Since we're talking about memory and image storage, this would be a good time to mention the following: I get a ton of email from readers who've lost photos due to a corrupted memory card. It's tragic when it happens, there are few things more precious than photo memories. Corrupted memory cards can happen with any card type and any camera manufacturer, nobody's immune. "Stuff happens," as they say. A surprising number of "lost" images can be recovered with an inexpensive, easy to use piece of software though. Given the amount of email I've gotten on the topic, I now include this paragraph in all my digicam reviews. The program you need is called PhotoRescue, by DataRescue SA. Read our review of it if you'd like, but download the program now, so you'll have it. It doesn't cost a penny until you need it, and even then it's only $29, with a money back guarantee. So download PhotoRescue for Windows or PhotoRescue for Mac while you're thinking of it. (While you're at it, download the PDF manual and quickstart guide as well.) Stash the file in a safe place and it'll be there when you need it. Trust me, needing this is not a matter of if, but when... PhotoRescue is about the best and easiest tool for recovering digital photos I've seen. (Disclosure: IR gets a small commission from sales of the product, but I'd highly recommend the program even if we didn't.) OK, now back to our regularly scheduled review...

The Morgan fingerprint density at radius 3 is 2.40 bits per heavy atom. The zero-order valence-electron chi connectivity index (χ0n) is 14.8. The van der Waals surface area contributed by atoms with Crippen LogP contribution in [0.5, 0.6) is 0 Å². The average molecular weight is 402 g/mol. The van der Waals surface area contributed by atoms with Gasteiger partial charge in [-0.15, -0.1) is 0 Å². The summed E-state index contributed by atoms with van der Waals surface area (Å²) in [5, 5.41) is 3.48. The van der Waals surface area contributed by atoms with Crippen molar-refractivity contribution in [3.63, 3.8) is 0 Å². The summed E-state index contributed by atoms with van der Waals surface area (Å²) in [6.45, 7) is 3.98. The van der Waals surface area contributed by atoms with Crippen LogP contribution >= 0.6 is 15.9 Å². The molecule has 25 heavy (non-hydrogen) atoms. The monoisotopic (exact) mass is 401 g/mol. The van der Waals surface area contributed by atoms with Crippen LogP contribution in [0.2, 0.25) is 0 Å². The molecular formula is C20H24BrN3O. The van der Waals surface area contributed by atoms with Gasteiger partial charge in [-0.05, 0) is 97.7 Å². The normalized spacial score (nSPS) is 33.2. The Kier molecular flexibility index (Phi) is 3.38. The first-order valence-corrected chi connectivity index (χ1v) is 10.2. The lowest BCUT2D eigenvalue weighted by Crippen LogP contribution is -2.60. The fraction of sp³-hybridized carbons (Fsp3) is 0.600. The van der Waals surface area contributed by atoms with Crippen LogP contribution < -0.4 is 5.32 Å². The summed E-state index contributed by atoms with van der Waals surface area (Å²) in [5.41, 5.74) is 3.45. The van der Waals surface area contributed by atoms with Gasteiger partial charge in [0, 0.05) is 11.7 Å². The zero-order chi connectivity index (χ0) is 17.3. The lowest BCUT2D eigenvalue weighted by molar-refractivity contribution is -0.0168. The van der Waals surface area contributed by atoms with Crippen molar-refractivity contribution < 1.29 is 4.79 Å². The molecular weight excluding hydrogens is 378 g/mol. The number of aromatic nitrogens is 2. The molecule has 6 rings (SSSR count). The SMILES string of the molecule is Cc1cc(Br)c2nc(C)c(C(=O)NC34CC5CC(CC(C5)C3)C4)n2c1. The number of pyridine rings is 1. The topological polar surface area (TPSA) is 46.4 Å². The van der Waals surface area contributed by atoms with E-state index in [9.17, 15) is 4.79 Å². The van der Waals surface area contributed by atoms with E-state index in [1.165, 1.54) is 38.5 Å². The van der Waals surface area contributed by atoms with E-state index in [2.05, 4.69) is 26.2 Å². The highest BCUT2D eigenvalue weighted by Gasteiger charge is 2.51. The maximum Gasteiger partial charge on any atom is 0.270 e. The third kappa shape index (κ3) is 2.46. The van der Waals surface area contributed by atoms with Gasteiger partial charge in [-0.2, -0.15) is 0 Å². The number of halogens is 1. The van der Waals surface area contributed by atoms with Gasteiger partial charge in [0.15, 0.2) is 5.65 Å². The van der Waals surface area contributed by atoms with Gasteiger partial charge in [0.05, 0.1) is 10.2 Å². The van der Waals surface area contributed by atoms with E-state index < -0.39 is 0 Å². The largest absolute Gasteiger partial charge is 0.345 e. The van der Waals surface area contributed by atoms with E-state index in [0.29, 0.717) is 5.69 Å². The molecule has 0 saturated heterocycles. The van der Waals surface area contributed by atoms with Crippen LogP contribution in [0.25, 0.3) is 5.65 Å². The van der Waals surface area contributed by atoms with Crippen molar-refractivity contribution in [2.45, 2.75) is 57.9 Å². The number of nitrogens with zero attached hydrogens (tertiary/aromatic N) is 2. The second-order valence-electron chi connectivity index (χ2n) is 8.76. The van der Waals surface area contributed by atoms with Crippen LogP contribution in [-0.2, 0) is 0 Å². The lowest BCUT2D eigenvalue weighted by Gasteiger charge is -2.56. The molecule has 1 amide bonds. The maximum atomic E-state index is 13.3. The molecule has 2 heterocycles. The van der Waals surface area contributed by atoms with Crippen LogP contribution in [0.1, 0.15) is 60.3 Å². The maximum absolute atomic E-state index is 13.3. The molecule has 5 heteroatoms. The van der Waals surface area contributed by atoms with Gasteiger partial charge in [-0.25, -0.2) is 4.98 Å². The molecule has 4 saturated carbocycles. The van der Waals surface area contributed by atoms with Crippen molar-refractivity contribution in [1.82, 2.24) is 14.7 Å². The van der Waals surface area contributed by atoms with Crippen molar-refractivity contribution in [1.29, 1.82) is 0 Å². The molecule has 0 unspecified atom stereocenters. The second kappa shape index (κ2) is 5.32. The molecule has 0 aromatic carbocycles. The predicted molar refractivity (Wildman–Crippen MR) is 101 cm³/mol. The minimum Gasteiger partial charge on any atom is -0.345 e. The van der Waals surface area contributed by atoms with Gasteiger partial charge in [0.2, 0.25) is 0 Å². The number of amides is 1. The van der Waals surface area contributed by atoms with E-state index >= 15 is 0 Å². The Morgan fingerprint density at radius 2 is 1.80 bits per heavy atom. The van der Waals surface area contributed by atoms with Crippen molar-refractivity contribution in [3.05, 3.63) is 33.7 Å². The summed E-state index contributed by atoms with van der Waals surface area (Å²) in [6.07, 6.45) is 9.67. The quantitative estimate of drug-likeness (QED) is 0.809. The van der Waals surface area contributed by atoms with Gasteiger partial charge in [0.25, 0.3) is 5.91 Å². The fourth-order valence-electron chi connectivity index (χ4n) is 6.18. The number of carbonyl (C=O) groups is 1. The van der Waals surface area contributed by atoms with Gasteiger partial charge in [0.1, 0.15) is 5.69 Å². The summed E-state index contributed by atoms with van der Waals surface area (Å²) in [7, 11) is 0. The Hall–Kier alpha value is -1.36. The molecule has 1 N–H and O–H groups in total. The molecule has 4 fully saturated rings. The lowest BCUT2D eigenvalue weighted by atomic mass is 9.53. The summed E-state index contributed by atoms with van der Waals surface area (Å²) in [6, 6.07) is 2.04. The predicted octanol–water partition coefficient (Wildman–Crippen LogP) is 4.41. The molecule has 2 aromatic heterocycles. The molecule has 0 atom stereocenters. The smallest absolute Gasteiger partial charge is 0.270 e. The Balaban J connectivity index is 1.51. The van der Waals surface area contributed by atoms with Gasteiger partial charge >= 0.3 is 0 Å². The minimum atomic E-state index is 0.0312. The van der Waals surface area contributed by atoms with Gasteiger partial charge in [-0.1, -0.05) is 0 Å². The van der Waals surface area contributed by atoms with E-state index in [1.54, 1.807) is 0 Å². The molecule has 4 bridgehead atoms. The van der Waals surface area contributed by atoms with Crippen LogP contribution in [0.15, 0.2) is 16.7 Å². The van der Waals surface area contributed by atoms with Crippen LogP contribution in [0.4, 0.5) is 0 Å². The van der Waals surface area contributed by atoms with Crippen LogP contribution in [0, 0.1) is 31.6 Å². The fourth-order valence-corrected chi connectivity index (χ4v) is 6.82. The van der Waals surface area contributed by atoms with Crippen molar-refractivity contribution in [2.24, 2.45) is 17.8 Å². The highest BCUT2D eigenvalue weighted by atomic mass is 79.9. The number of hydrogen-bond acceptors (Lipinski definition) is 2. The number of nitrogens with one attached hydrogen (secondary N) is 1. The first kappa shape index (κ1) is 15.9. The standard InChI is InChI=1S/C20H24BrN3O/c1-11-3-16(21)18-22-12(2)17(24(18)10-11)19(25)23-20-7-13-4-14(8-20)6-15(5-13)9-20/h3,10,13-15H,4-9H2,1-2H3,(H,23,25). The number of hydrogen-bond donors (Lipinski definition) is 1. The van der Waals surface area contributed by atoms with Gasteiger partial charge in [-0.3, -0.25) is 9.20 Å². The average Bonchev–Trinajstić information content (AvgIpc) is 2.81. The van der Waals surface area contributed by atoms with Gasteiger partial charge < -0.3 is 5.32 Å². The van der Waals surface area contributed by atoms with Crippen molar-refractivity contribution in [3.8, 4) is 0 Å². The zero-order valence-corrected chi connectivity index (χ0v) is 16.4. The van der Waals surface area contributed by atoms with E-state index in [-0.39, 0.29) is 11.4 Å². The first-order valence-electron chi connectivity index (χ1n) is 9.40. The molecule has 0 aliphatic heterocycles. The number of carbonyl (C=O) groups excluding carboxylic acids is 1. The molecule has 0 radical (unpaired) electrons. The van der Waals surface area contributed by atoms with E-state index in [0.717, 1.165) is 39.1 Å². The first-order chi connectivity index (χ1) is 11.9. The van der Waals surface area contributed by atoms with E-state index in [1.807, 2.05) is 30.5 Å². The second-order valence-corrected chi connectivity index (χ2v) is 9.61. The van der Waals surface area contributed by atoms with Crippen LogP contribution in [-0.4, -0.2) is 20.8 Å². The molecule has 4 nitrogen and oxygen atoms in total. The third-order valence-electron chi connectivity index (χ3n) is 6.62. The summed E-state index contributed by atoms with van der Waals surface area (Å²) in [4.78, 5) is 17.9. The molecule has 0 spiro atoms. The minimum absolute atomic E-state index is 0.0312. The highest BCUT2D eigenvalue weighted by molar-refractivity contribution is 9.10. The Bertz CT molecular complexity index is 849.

Video Out

The Dimage 7i provides a video output jack with an accompanying video cable. The signal timing can be set to NTSC or PAL via the Setup menu. An adapter cable terminating in a male RCA plug is included with units shipped to the U.S. European models will presumably include cabling appropriate to PAL systems. The Video output duplicates the contents of the LCD in all modes, permitting it to be used as an auxiliary viewfinder.


The Dimage 7i uses four AA-type batteries for power, or the optional AC adapter. Usable battery types include NiMH or alkaline, and I highly recommend picking up two good sets of rechargeable NiMH batteries. This is definitely a camera that you'll want to pack along extra batteries for, and a natural candidate for use with an external power pack, though.

Here are the power-consumption numbers we measured for the Dimage 7i in the lab, along with estimated run times, based on a set of (true) 1600 mAh NiMH cells:


Operating Mode
(mA @6.0v)
Est. Minutes